April 16, 2017
Rev. Fritz Nelson, First Presbyterian, Columbiana
Jyoti Sahi is a contemporary artist but he draws upon some of the most ancient themes in Christian art. Here is a close-up of a very elaborate Christian coffin from the 3rd Century.
In this image, a sea serpent replaces the stylized fish and instead of Jesus, its Jonah being disgorged from the deep. The sign of whom I am, Jesus repeatedly told followers and adversaries alike, will be the “sign of the prophet Jonah. For just as Jonah was three days and three nights in the belly of the sea monster, so for three days and three nights the Son of Man will be in the heart of the earth.”
Jonah – the wayward prophet who gets eaten by the fish. If we zoom out on the coffin, we get the whole story.
God calls Jonah to preach repentance and salvation to Israel’s mortal enemies, the Assyrians. Afraid that God might actually save “those people”, Jonah tries to run away. God engulfs his ship with storms. Only when the sailors throw Jonah overboard do the storms stop. As Jonah hits the water, God provides a large fish to swallow him up. Jonah remains in the fish three days and three nights, at which point the fish regurgitates Jonah onto a beach.
Again God calls Jonah to preach to the Assyrians. Having learned his lesson, Jonah goes. Jonah’s powerful preaching calls the Assyrians to repentance. God pours out his grace upon them, frustrating Jonah, who still harbors hatred and malice toward his enemies. Angry at God, Jonah goes to the outskirts of the city to pout. There, God provides a vine to grow and give Jonah shade.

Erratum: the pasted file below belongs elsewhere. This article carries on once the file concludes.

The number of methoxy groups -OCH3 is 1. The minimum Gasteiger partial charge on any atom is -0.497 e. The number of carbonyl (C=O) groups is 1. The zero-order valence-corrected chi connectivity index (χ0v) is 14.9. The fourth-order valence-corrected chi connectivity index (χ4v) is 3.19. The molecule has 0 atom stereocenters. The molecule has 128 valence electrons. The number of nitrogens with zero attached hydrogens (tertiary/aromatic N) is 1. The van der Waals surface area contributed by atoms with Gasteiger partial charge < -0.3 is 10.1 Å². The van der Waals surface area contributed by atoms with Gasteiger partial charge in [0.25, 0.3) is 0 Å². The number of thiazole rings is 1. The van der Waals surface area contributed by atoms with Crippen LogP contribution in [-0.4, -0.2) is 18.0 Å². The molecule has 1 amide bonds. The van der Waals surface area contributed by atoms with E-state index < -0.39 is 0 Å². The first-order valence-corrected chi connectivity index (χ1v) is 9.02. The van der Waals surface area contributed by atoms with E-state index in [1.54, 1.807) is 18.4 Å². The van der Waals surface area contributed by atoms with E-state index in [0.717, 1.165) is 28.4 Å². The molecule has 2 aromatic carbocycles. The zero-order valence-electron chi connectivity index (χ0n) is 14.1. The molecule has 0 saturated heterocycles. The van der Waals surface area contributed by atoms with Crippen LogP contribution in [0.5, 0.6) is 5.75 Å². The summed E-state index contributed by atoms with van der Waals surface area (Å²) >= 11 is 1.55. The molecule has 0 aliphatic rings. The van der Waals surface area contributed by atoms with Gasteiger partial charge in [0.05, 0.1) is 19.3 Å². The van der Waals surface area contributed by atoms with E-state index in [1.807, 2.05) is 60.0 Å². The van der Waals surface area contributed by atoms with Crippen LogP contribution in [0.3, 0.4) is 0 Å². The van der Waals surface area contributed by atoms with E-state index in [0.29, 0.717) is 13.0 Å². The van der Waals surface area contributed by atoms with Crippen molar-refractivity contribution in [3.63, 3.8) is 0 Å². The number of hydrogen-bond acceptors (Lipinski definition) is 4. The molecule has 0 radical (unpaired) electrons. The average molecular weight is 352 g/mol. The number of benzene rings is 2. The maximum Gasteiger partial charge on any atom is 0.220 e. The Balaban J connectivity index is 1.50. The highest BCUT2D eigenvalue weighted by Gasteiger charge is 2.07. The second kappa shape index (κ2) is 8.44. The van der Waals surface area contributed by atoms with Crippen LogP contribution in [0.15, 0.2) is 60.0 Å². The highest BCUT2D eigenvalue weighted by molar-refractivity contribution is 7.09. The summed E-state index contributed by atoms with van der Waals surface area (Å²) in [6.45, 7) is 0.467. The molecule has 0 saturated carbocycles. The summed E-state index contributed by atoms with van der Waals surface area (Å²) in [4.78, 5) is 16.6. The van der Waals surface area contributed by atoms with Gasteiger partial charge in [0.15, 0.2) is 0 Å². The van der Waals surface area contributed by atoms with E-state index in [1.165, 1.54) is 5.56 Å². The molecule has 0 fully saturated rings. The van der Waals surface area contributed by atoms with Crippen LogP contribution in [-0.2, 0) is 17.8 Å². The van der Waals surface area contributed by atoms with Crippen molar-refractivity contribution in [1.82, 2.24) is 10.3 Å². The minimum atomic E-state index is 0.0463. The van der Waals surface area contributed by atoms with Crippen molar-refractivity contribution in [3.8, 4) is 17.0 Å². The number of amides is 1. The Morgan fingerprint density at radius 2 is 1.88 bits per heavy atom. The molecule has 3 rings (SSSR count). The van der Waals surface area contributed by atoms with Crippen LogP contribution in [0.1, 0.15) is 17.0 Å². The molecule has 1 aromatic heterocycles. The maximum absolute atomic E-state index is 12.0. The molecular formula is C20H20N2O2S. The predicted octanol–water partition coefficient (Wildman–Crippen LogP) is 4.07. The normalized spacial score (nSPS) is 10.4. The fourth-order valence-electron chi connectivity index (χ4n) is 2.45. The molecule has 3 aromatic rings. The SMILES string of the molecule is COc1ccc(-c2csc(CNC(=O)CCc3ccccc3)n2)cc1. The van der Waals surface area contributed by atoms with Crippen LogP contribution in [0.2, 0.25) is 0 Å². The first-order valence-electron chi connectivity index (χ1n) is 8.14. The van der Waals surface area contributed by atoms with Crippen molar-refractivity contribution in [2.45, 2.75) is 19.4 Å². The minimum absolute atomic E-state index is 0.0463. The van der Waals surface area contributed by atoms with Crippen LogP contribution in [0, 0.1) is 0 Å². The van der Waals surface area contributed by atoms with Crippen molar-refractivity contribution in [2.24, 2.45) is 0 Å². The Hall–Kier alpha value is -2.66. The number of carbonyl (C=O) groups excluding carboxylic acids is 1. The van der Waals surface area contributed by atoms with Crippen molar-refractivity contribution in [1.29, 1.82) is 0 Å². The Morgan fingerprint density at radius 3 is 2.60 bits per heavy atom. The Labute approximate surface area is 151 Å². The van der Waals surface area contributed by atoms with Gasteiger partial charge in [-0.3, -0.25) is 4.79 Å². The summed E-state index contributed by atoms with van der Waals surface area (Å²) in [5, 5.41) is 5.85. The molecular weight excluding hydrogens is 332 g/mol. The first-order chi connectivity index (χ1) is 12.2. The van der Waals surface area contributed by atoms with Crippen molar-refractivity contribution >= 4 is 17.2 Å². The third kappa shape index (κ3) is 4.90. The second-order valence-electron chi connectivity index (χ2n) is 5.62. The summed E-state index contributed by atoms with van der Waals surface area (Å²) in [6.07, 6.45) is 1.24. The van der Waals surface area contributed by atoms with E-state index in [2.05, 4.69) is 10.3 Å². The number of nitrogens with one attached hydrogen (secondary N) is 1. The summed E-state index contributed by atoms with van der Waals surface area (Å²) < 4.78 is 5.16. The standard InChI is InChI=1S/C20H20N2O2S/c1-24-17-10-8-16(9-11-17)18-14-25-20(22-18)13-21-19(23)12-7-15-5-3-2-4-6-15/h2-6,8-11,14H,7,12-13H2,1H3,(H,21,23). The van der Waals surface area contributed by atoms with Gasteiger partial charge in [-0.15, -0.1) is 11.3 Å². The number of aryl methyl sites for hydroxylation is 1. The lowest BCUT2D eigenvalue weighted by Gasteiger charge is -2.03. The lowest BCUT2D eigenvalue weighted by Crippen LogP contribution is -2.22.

As Jonah goes overboard into the water, into the belly of the fish, he dies. He becomes nothing. His life stops. Is put on hold. Only when he cries out to God, pledges to follow him, to accept his values of grace, forgiveness and broad reaching love, does the fish disgorge him onto the beach.
Three days in the belly of the fish transforms Jonah from a man defined by earthly values into a prophet called by God.
Three days in the belly of the earth turns Jesus from a prophet called by God into Christ, the anointed one, Lord of the living and the dead.
As the ancient hymn says:
Rise from the dead,
And Christ will shine on you.
To rise we must die. To become new Creations, shaped in God’s image, we must strip off our old selves.
Stripping off our old selves.
There in the fish, Jonah had to strip off the anger, wrath, malice and slander he’d long reserved for the Assyrians. Emotions so engrained they separated him from the person God needed him to be. Emotions so engrained that even after his salvation he struggles with them. Emotions so engrained he probably felt lost without them.
That’s how closely our sin clings to us. They are like a skin. They bind us. They become part of our identity. Just ask an addict who, after years of sobriety, still misses the high, the parties, the false sense of freedom. Reflect on your own experiences when you’ve been consumed by anger, or by fear, or by resentment or false pride or intense greed. Even depression or anxiety can become false friends. They cling to us like a skin. They bind us, as the world’s sin bound Jesus to the cross. As the earthly grave clothes immobilized Jesus in the tomb.
Resurrection allows us to leave that dead skin behind. To leave in the grave all that separates us from God. To leave it with Jesus’ grave clothes. To leave it with Jonah’s anger, wrath, malice and slander.
Resurrection frees us to be God’s chosen ones. To be holy and beloved. To be healed, renewed, forgiven. To be the fulfilled, whole, connected to our creator. Only when we’ve gone to the belly of the fish and been disgorged again on the beach can we preach love to our enemies and forgiveness to those who hurt us. Only when we’ve spent three day sin the belly of the earth and left the grave clothes lying behind can our crosses sprout into trees and our wounded hands embrace. Only when we awake; when we rise from the dead, can we experience Christ shining on us.